FIG. 6 illustrates details of a byte multiplier partition boundary, in accordance with the present invention.
FIG. 7 illustrates enhanced Booth multiplexor logic function, in accordance with the present invention.
DETAILED DESCRIPTION OF THE INVENTION
The exemplary implementation is intended to integrate the greatest possible range of function into a generalized multiplier. The first goal was to handle all of the following operand formats:
- 8b, 16b, 32b, 64b, 128b integer (un)signed multiplier × (un)signed multiplicand
- 8b, 16b, 32b, 64b, complex integer
- 16b, 32b, 64b, 128b floating-point
- 16b, 32b, 64b complex floating-point
- 8b, 16b, 32b, 64b, 128b polynomial
- 8b Galois-field.
The second goal was to provide all functions on these data types within reach of a generalized 128×128b multiplier, including:
||(wide) matrix multiply
||multiply add (two vectors element-wise, add to third)
||multiply sum (dot product)
||multiply (two vectors element-wise)
||scale add (linear combination of two vectors)
In a 128b×128b vector-matrix product, one operand is a 128b vector, consisting of 128b/size elements of the specified size, and the other operand is a matrix of 128b/size by 128b/size elements. The vector-matrix product is formed by summing the products of the vector operand with 128/size vector “slices” of the matrix operand, producing a 128b vector result. As a product generally has a representation that is twice the size of equal-sized operands, and the representation of a addition has one more bit than the size of equal-sized operands, the sum of the products is larger than the operands, and the representation of the result is compressed by extracting a subset of the bits of the result, and rounding the subset to reflect less-significant bits removed from the result.
The summation of products and partial products in vector-matrix multiplication uses a technique called carry-save addition, in which these products are represented in a form that uses greater than the minimum representable bits, so that carries do not need to propagate from one end of the operand to the other in an addition operation. Commonly, the representation doubles the number of bits, so that carries need not propagate at all, but are saved for a later stage. Thus, an adder that sums two such redundant values receives four bits and produces two bits per non-redundant bit position and is named a 4:2 adder. Other common forms of carry-save adders are 3:2 adders (full adders), which have well-known hardware representation, and are building blocks for 4:2 and 5:2 adders.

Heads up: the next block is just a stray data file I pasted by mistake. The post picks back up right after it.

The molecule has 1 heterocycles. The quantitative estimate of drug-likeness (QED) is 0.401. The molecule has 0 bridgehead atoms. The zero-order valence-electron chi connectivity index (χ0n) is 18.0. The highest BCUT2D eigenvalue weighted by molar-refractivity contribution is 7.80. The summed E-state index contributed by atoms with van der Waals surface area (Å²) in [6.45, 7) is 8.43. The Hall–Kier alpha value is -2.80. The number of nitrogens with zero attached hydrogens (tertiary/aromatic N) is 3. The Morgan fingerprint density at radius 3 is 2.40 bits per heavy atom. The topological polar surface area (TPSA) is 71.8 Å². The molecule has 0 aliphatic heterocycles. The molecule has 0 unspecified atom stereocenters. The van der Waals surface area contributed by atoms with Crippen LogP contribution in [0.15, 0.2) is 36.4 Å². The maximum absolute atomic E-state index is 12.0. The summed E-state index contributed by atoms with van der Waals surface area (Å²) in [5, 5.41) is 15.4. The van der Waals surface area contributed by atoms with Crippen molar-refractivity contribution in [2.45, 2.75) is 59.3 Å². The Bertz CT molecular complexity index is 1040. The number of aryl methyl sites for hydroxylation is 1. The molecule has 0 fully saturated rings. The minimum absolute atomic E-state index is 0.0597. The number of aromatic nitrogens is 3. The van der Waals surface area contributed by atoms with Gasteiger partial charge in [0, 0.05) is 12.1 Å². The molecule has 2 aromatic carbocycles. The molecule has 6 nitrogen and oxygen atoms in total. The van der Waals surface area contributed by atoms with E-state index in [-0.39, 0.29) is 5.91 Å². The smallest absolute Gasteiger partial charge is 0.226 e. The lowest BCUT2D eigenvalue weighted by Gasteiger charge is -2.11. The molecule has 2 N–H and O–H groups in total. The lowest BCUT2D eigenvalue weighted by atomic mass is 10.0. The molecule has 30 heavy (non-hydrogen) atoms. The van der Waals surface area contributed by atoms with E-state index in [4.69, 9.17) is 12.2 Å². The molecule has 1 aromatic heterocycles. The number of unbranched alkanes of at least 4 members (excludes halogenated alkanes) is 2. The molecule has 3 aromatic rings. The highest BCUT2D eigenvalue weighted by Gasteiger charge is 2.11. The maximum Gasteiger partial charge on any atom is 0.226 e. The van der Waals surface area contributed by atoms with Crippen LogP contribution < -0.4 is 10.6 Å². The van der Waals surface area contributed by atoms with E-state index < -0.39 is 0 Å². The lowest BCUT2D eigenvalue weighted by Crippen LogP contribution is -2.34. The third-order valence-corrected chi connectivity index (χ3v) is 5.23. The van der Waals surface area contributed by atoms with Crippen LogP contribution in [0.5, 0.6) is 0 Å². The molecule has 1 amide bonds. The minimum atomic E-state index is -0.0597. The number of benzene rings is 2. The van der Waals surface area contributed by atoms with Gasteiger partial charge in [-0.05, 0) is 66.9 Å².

Media and signal-processing applications perform conventional arithmetic processing, but may also involve dealing with error-correction, in which rounded results do not have appropriate numerical properties, but an alternate arithmetic forms, known as polynomial, finite-field, and Galois-field arithmetic do. A fundamental component of these alternate forms are polynomial arithmetic, which is much like conventional unsigned arithmetic processing except that all carries are suppressed. It is a goal of the present invention to perform polynomial multiplication as well as conventional multiplication using an integrated design. The present invention combines these two capabilities together to reduce the amount of hardware that would otherwise be required to provide these capabilities in separate hardware.
Floating-point formats combine sign, exponent and significand information into a single operand, producing a representation that greatly expands the range of values that the operand can signify. The representation of a result need not be larger than that of the operands, as the exponent allows for a large range, and the significand can be normalized and rounded, so as to produce the closest representable value to the ideal result. The present invention, because the vector-matrix product sums several scalar products together before scaling and rounding the result, can produce results that are more precise than prior art designs.